Glass and Steel Beachfront Estate

This new glass and steel beachfront estate features classic contemporary lines softened by natural wood and stone finish materials. With the Pacific Ocean on one side and a saltwater marsh on the other, the goal is to keep the beachfront home above the “base flood elevation” and protect it from potential high tides and winter storm surges.

The entire first floor and podium deck “floats” on pillars eight feet above grade, supported by a matrix of forty below-ground caissons that are two-to-three feet wide and run up to sixty feet deep. CHSL or Cross Hole Sonic Log Testing was required during the caisson concrete pour. This process, which the Soils Engineer explains he’s seeing more and more of noted on plan specifications by engineers, adds a level of quality control to the caisson construction but needs to be coordinated properly.

Steel moment frames support large window and door systems, which maximize the surrounding views. Though a large portion of the home is glass we were able to achieve strict current tile 24 requirements by creatively adding a solar thermal water heating system and floor insulation.

The exterior siding is Ipe, a Brazilian hardwood that will weather well in this coastal location. Ceilings throughout a majority of the home are also wood. Great attention has been given to the building corners and window and door corners where wood joints and mitered corners were achieved and overtime maintain their desired look. The home was weatherized with a bulletproof air- and water-resistant waterproofing prosoco system and the wood siding are attached via rain clips.  A sample board was exposed to the elements for 6 months with different sealers/stains to understand how the wood will weather over time.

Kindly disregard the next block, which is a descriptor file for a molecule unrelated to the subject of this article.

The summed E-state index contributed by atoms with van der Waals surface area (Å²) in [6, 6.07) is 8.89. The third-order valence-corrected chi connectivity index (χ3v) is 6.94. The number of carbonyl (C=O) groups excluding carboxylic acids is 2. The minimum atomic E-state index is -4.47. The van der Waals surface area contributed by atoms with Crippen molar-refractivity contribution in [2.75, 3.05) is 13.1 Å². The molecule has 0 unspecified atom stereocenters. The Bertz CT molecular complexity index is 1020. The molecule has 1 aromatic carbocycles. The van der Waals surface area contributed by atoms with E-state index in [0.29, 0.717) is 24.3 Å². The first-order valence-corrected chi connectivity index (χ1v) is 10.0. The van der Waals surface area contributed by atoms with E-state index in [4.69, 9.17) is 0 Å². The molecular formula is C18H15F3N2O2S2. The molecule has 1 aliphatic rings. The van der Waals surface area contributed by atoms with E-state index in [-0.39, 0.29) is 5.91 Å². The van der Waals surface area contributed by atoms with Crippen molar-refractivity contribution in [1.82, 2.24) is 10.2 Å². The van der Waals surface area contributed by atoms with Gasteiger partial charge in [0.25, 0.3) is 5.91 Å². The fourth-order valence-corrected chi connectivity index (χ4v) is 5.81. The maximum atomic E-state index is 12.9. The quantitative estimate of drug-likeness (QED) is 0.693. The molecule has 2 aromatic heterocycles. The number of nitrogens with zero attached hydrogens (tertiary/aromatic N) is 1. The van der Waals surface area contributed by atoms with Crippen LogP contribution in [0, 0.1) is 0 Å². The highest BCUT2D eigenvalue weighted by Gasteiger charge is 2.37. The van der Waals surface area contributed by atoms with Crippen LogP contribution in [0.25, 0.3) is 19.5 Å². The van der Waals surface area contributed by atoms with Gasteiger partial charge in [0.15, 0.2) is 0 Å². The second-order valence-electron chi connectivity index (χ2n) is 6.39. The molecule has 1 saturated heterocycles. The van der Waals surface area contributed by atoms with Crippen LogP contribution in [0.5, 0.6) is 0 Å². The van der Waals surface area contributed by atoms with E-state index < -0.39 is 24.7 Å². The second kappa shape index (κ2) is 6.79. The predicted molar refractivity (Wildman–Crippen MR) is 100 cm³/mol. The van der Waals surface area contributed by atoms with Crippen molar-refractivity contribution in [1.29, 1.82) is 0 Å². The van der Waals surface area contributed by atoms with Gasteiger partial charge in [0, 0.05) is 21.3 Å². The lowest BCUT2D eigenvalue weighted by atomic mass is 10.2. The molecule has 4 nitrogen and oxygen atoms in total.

Stone floor tiles in the interior flow through large sliding glass doors out to exterior patios, creating strong connections between the indoor and outdoor environment. The exterior patio tile sits atop the pedestal system. Density calculations were provided by the stone vendor to establish the appropriate thickness for tile setting on a pedestal system.  This unique pedestal system also allows the deck drains to be hidden under the tile, maximizing deck usage and clean lines.

Poggenpohl interior cabinets were installed with great attention to clean, crisp, and even reveals of adjoining walls.

Architect: Barry Winick
Photographer: Paul Warchol
Aerial Photos: Bill Dewey

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